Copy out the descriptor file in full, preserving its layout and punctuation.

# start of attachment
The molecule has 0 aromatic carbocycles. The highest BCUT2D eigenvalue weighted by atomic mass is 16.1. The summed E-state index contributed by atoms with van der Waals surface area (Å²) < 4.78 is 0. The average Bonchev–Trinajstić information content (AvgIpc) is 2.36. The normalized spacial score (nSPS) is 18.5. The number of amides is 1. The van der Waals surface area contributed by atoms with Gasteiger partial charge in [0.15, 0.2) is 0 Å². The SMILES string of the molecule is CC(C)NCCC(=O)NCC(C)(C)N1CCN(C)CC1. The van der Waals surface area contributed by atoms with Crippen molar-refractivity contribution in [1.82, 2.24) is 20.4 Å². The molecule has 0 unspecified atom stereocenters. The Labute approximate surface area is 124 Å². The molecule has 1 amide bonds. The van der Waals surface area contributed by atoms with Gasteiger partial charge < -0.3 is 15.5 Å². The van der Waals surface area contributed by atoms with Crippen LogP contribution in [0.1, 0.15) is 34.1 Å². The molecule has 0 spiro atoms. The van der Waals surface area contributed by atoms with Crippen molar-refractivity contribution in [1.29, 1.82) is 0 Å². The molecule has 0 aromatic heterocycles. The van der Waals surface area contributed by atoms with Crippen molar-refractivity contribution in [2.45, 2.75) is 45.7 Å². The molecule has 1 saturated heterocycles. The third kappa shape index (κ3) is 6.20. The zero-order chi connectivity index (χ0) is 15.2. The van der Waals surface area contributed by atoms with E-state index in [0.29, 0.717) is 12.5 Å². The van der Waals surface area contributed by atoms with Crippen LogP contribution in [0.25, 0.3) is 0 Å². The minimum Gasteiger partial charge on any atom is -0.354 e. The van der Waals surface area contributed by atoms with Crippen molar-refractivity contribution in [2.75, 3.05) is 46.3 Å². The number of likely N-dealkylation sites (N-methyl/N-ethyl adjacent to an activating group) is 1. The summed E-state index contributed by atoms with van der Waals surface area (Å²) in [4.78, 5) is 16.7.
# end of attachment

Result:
The molecule has 0 aromatic carbocycles. The highest BCUT2D eigenvalue weighted by atomic mass is 16.1. The summed E-state index contributed by atoms with van der Waals surface area (Å²) < 4.78 is 0. The average Bonchev–Trinajstić information content (AvgIpc) is 2.36. The normalized spacial score (nSPS) is 18.5. The number of amides is 1. The van der Waals surface area contributed by atoms with Gasteiger partial charge in [0.15, 0.2) is 0 Å². The SMILES string of the molecule is CC(C)NCCC(=O)NCC(C)(C)N1CCN(C)CC1. The van der Waals surface area contributed by atoms with Crippen molar-refractivity contribution in [1.82, 2.24) is 20.4 Å². The molecule has 0 unspecified atom stereocenters. The Labute approximate surface area is 124 Å². The molecule has 1 amide bonds. The van der Waals surface area contributed by atoms with Gasteiger partial charge < -0.3 is 15.5 Å². The van der Waals surface area contributed by atoms with Crippen LogP contribution in [0.1, 0.15) is 34.1 Å². The molecule has 0 spiro atoms. The van der Waals surface area contributed by atoms with Crippen molar-refractivity contribution in [1.29, 1.82) is 0 Å². The molecule has 0 aromatic heterocycles. The van der Waals surface area contributed by atoms with Crippen molar-refractivity contribution in [2.45, 2.75) is 45.7 Å². The molecule has 1 saturated heterocycles. The third kappa shape index (κ3) is 6.20. The zero-order chi connectivity index (χ0) is 15.2. The van der Waals surface area contributed by atoms with E-state index in [0.29, 0.717) is 12.5 Å². The van der Waals surface area contributed by atoms with Crippen LogP contribution in [0.25, 0.3) is 0 Å². The minimum Gasteiger partial charge on any atom is -0.354 e. The van der Waals surface area contributed by atoms with Crippen molar-refractivity contribution in [2.75, 3.05) is 46.3 Å². The number of likely N-dealkylation sites (N-methyl/N-ethyl adjacent to an activating group) is 1. The summed E-state index contributed by atoms with van der Waals surface area (Å²) in [4.78, 5) is 16.7.